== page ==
Finding the Positives in Having Social Anxiety
I can count the number of close friends I have on one hand.
I cannot, however, count how many times I have had a panic attack when put into a new group setting.
I am great at one-on-one conversations.
But when it comes to speaking in front of people I scream inside.
I have coped with being legally blind my whole life, but the social anxiety is a new struggle. In my head I know I do not need anyone’s approval, but I want people to like me. I want to like myself on the days I am overcome with self pity. Every day I deal with insecurities but try to put on a happy face. I’ve found it’s important to note my struggles and figure out how to push myself to the line past my comfort zone. There are good days and bad days.
While “normal” people feel the respect of quiet stares while talking in front of people, I feel pressure building up and a heart wishing to escape my chest.
I always call someone while walking alone.
I am quiet because I worry people will judge me if I talk, not because I am stuck-up.
Going to parties takes all my energy.
I feel overwhelmed in crowded places, like I am suffocating.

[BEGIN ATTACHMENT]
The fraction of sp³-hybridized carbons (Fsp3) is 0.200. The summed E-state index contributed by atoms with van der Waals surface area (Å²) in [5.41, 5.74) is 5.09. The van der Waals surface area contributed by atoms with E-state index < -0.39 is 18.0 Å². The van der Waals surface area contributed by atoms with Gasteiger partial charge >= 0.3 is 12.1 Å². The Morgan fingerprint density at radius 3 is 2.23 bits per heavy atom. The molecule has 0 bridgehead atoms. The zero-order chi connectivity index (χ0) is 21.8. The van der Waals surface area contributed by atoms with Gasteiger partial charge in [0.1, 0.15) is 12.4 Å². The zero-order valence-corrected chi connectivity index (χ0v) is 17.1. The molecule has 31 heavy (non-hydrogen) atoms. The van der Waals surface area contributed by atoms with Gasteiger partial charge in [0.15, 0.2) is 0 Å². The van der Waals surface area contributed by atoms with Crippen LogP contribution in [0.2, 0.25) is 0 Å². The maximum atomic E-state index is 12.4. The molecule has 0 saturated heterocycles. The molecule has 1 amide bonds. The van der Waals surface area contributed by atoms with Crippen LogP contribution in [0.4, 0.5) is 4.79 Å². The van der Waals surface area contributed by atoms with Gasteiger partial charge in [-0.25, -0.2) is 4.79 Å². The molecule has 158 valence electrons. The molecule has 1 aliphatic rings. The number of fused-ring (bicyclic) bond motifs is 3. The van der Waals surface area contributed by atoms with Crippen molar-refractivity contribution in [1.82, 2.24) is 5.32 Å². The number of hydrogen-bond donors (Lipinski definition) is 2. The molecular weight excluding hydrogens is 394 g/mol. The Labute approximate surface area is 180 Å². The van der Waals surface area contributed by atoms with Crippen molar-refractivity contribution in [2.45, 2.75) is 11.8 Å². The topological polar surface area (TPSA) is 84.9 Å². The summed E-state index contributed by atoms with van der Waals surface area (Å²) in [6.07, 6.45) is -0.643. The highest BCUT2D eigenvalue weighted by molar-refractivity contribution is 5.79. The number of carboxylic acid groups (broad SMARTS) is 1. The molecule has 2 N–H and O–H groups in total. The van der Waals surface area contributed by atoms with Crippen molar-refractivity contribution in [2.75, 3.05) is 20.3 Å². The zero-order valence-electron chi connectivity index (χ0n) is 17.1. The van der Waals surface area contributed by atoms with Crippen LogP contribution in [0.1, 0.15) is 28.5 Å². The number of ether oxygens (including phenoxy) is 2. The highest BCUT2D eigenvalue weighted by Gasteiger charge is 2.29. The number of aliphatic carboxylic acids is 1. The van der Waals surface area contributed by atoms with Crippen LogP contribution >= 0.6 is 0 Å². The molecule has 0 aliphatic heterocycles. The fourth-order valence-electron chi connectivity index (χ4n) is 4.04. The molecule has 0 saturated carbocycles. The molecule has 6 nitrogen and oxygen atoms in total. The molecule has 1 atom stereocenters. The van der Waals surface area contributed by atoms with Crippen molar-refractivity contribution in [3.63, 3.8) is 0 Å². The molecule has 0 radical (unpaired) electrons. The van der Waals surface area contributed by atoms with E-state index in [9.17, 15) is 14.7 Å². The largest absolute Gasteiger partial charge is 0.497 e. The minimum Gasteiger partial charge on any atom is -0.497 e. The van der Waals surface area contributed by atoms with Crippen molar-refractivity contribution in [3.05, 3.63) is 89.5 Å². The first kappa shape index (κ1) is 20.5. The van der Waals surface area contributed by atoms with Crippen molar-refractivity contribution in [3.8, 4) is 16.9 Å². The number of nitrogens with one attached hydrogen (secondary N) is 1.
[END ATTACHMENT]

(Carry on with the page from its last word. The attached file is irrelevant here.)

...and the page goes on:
I repeat words in my head over and over before I ever say them.
I want to hang out with you, but sometimes it is hard.
I crave familiarity. Going to new places makes me nervous
Realizing these struggles does not make me or anyone else feeling this way weak; it reveals our strengths. Remember to see the light in the dark.
I care about people wholeheartedly.
I invest in what friendships I have long term.
I communicate more effectively on paper than orally.
I am good at talking to people who are by themselves.
I do not have to worry about getting into trouble at parties.
I think before I speak.
You can always count on me to be where I say I will be.
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